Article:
Skin cream ‘Fair & Lovely’ to lose ‘Fair’ from name, says Unilever’s Indian unit

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The Indian unit of the top consumer giant Unilever announced on Thursday that it would rebrand its skin-lightening cream ‘Fair and Lovely’, which has received considerable backlash for perpetuating negative stereotypes related to darker skin tones.

Hindustan Unilever said it would drop the word ‘Fair’ from the product and added that a fresh name for the cream was awaiting regulatory clearances.

“We are fully committed to having a global portfolio of skin care brands that is inclusive and cares for all skin tones, celebrating greater diversity of beauty. We recognise that the use of the words ‘fair’, ‘white’ and ‘light’ suggest a singular ideal of beauty that we don’t think is right, and we want to address this,” Sunny Jain, President Beauty & Personal Care, said in a statement on the company’s website.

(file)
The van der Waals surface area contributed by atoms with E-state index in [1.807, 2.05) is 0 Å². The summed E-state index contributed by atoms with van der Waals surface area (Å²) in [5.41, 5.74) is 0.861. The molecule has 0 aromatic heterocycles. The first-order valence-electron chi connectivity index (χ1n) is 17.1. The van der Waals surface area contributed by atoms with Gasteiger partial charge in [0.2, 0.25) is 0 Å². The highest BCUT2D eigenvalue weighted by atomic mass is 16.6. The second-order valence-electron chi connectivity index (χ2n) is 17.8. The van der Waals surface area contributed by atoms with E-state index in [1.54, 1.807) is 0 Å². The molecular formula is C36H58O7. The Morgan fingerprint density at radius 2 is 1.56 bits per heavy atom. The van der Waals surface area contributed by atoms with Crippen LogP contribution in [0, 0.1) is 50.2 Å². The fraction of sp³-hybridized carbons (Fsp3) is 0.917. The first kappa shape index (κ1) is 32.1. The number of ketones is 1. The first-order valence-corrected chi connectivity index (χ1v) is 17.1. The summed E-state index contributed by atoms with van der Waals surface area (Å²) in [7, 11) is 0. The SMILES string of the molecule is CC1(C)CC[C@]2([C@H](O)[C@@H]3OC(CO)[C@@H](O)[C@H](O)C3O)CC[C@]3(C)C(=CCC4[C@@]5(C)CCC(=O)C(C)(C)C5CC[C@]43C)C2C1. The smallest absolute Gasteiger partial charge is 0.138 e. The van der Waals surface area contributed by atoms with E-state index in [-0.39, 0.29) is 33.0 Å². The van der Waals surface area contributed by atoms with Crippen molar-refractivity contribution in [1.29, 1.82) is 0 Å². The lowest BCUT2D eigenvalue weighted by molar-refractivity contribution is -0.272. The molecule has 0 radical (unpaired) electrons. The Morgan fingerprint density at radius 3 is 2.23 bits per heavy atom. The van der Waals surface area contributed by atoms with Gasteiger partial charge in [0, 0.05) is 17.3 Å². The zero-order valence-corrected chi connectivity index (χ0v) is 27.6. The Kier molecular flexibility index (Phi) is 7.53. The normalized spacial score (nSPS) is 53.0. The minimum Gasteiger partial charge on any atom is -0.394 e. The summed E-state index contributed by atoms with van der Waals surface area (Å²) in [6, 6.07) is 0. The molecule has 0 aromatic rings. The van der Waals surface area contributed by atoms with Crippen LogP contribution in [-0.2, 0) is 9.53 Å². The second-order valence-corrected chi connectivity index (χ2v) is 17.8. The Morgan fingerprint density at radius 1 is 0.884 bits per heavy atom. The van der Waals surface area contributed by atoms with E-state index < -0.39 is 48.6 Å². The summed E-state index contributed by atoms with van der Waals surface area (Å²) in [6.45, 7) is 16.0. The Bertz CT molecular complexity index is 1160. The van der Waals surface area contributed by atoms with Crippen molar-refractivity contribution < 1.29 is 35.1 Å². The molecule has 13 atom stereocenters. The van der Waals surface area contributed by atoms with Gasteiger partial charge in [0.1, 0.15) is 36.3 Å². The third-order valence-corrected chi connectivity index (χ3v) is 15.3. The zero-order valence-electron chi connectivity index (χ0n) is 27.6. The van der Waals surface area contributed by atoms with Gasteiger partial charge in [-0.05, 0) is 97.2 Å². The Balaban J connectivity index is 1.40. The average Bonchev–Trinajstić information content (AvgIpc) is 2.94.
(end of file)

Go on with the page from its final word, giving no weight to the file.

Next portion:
The statement added that given that the company is evolving, it’s important for them to “change the language”.

Unilever’s announcement came as rival Johnson & Johnson said this month that it would stop the sale of skin-whitening creams.

News agency Reuters had earlier reported that Unilever had been mulling this move against the backdrop of increasing social media criticism against such products.

“The branding exercise will require a massive change and we’re working on this,” the source said. “Words like ‘skin detox’, ‘skin rejuvenation,’ and ‘skin vitality’ are being considered instead of ‘skin-lightening'”, a Unilever source in South Asia was quoted as saying.

Unilever’s ‘Fair & Lovely’ brand carries significant weight in the market in South Asia. As Black Lives Matter protests gained steam in recent days, several companies have been slammed for marketing products promoting colourism.

Appeals to stop marketing Fair & Lovely have been around for years, but the movement received a shot in the arm recently. This month, over half a dozen petitions on Change.Org received scores of signatures, aimed at Unilever and its Indian unit Hindustan Unilever, including one by Nina Davuluri, who in 2014 became the first Indian American to be crowned Miss America, according to Reuters.

Source: News 18

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